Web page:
Recently, the U.S. Department of the Treasury emphasized the need to evaluate gaps in climate-related regulations, assess the potential for disruption in coverage and enhance resilience and mitigation, and leverage insurers’ ability to achieve climate goals. Clearly, the onus is on insurers to act. A recent U.S. government order requires insurers to declare their green investments and climate exposures to the Financial Stability Oversight Council (FSOC) and other regulatory agencies. Given climate-related adjustments have the potential to impact traditional compliance parameters such as solvency ratio and capacity ratio, insurers must take the lead by leveraging AI and ML technologies, data techniques, and predictive modelling techniques to ensure compliance.
Greening P&C insurance
How can P&C insurers capitalize on climate opportunities and position for future growth?
While the P&C industry has a significant role to play in the entire ecosystem, insurers need a robust framework to understand the specific actions necessary to enable them to achieve a leadership position. Leveraging a climate risks and opportunities management framework (see Figure 2) can help insurers systematically organize innovative ideas by leveraging the Clay Map framework. Insurers can create an innovation portfolio model based on the work of late Harvard Business School professor Clayton Christensen.
Figure 2: Climate risks and opportunities management framework
Quadrant 1: Incremental enhancements to existing products and services
Climate change has an impact on insurance products and their profitability. To overcome profitability challenges and grab emerging growth opportunities, insurers must:
Introduce new endorsements for improved policy coverage.
Improve risk prediction models.
Incorporate climate impacts into rate indications.
Introduce green discounts and incentives to encourage right behavior among clients.
Adjust reinsurance arrangements to improve operating ratios.
Quadrant 2: Major product enhancements and new product introduction
The market demands major product changes or new products to cover climate risk. For example, the introduction of solar panels to generate clean energy may require significant changes to existing liability products and new coverage and endorsements for property risks. Insurer action must center on:
Partnering with insurtechs to leverage niche technologies and introduce major product changes and new products.
Predicting future losses and factoring them into product changes by leveraging industry data sources.
Quadrant 3: Expansion into new territories
As insurers try to expand their footprint and introduce new products, they must consider multiple options, including leveraging partnerships with other experienced insurers (B2B relationships) and collaborating with insurtechs (ecosystem models) to introduce niche products in new regions. Similarly, insurers must leverage their experience and expertise in a particular area to expand into new territories. For example, an insurer may be experienced in dealing with wildfire coverage in California but not in Montana. This offers the firm an opportunity to expand into Montana by leveraging prior experience.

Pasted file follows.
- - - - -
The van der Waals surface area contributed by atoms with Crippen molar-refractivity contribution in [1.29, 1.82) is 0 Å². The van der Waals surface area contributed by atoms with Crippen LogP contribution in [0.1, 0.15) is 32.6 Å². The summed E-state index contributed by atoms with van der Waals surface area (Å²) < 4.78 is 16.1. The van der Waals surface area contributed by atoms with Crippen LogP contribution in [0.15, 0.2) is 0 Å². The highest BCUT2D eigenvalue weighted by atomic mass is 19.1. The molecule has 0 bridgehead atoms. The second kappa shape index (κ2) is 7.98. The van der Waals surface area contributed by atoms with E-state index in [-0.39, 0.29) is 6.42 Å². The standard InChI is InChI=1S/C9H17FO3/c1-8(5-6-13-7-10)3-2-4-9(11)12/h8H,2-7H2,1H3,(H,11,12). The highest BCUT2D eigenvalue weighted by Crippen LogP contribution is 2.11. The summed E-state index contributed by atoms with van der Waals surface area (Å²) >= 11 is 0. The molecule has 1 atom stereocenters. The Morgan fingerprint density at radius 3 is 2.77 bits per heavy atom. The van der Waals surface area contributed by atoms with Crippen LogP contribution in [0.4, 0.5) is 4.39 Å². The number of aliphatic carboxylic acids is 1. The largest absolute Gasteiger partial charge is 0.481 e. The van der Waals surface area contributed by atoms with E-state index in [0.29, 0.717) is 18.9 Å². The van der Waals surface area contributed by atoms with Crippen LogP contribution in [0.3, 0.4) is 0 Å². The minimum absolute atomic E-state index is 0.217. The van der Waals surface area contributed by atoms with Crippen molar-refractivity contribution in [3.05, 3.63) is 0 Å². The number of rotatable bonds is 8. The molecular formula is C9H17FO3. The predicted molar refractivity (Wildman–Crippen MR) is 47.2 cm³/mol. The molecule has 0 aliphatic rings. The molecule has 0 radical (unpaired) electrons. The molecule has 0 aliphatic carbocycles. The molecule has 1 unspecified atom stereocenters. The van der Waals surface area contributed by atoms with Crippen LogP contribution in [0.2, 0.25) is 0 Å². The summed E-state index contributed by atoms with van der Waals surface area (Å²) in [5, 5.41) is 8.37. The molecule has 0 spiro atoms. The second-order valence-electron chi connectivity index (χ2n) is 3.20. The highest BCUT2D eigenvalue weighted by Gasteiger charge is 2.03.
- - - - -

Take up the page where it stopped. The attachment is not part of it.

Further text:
To expand into new territories, insurers can choose one of three options:
Model product pricing and underwriting based on industry or peer experience in the new region and/or their own experience in other regions.
Partner with other insurers with operations in the new region to help customers get the required coverage and earn brokerage and commission without bearing risk.
Launch scalable, innovative solutions by leveraging cross-industry partner ecosystems to reduce time-to-market.
Quadrant 4: Design innovative, climate-friendly products
The market is witnessing the emergence of several new climate-friendly products such as solar powered products, rechargeable batteries, and electric vehicles. Going forward, this trend will gain momentum given the focus on sustainability. Insurers must design the right insurance products with appropriate coverage to cater to such emerging green sectors and incentivize their customers to use them by offering discounts or other offers, which, in turn, will help in preventing losses due to CAT events. Unfortunately, sufficient data on emerging risks is not available, and collaboration among industry players is key to designing innovative products to encourage the use of climate-friendly products and services. Taking advantage of this opportunity will require insurers to:
Allocate budgets to craft innovative products and services for new sectors.
Collaborate with peers and the insurtech ecosystem to launch new products to cover emerging risks.
Create collective knowledge hubs on new products and services to offer superior solutions.
Toward a greener future
Climate risk is real, and its impact on the P&C insurance industry is devastating.
At the same time, it offers insurers an opportunity to take the lead in ushering in real change by greening their operations. However, given the industry is treading unknown territory, meaningful progress will necessitate cross-industry collaboration to build data and knowledge hubs. That said, bold steps are the need of the hour, and insurance firms that respond quickly and decisively will lead the charge in the green battlefield.